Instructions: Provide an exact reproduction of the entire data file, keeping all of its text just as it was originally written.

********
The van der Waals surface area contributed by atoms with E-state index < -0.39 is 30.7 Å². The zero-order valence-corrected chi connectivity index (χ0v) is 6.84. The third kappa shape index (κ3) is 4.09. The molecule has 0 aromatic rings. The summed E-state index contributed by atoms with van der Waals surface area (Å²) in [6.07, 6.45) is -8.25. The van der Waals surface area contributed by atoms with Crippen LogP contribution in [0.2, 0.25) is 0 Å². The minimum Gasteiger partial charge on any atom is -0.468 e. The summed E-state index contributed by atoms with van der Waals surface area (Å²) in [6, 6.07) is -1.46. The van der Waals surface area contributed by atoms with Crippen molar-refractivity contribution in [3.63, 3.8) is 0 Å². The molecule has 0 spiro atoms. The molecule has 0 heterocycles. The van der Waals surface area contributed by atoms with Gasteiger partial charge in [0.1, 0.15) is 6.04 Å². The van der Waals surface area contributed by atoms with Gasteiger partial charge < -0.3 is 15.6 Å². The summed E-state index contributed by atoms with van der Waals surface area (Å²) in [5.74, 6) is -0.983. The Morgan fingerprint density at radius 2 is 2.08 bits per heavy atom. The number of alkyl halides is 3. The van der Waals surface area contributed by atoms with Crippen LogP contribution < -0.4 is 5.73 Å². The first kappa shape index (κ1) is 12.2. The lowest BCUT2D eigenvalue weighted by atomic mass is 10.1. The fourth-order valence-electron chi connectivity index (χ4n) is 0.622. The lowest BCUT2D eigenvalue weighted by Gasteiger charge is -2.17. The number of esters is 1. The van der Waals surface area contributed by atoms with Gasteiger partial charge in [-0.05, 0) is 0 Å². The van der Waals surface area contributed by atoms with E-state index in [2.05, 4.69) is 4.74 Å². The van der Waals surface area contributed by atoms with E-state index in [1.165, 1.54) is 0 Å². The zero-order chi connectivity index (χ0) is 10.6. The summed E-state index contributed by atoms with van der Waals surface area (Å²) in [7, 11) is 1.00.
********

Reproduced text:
The van der Waals surface area contributed by atoms with E-state index < -0.39 is 30.7 Å². The zero-order valence-corrected chi connectivity index (χ0v) is 6.84. The third kappa shape index (κ3) is 4.09. The molecule has 0 aromatic rings. The summed E-state index contributed by atoms with van der Waals surface area (Å²) in [6.07, 6.45) is -8.25. The van der Waals surface area contributed by atoms with Crippen LogP contribution in [0.2, 0.25) is 0 Å². The minimum Gasteiger partial charge on any atom is -0.468 e. The summed E-state index contributed by atoms with van der Waals surface area (Å²) in [6, 6.07) is -1.46. The van der Waals surface area contributed by atoms with Crippen molar-refractivity contribution in [3.63, 3.8) is 0 Å². The molecule has 0 spiro atoms. The molecule has 0 heterocycles. The van der Waals surface area contributed by atoms with Gasteiger partial charge in [0.1, 0.15) is 6.04 Å². The van der Waals surface area contributed by atoms with Gasteiger partial charge < -0.3 is 15.6 Å². The summed E-state index contributed by atoms with van der Waals surface area (Å²) in [5.74, 6) is -0.983. The Morgan fingerprint density at radius 2 is 2.08 bits per heavy atom. The number of alkyl halides is 3. The van der Waals surface area contributed by atoms with Crippen LogP contribution < -0.4 is 5.73 Å². The first kappa shape index (κ1) is 12.2. The lowest BCUT2D eigenvalue weighted by atomic mass is 10.1. The fourth-order valence-electron chi connectivity index (χ4n) is 0.622. The lowest BCUT2D eigenvalue weighted by Gasteiger charge is -2.17. The number of esters is 1. The van der Waals surface area contributed by atoms with Gasteiger partial charge in [-0.05, 0) is 0 Å². The van der Waals surface area contributed by atoms with E-state index in [2.05, 4.69) is 4.74 Å². The van der Waals surface area contributed by atoms with E-state index in [1.165, 1.54) is 0 Å². The zero-order chi connectivity index (χ0) is 10.6. The summed E-state index contributed by atoms with van der Waals surface area (Å²) in [7, 11) is 1.00.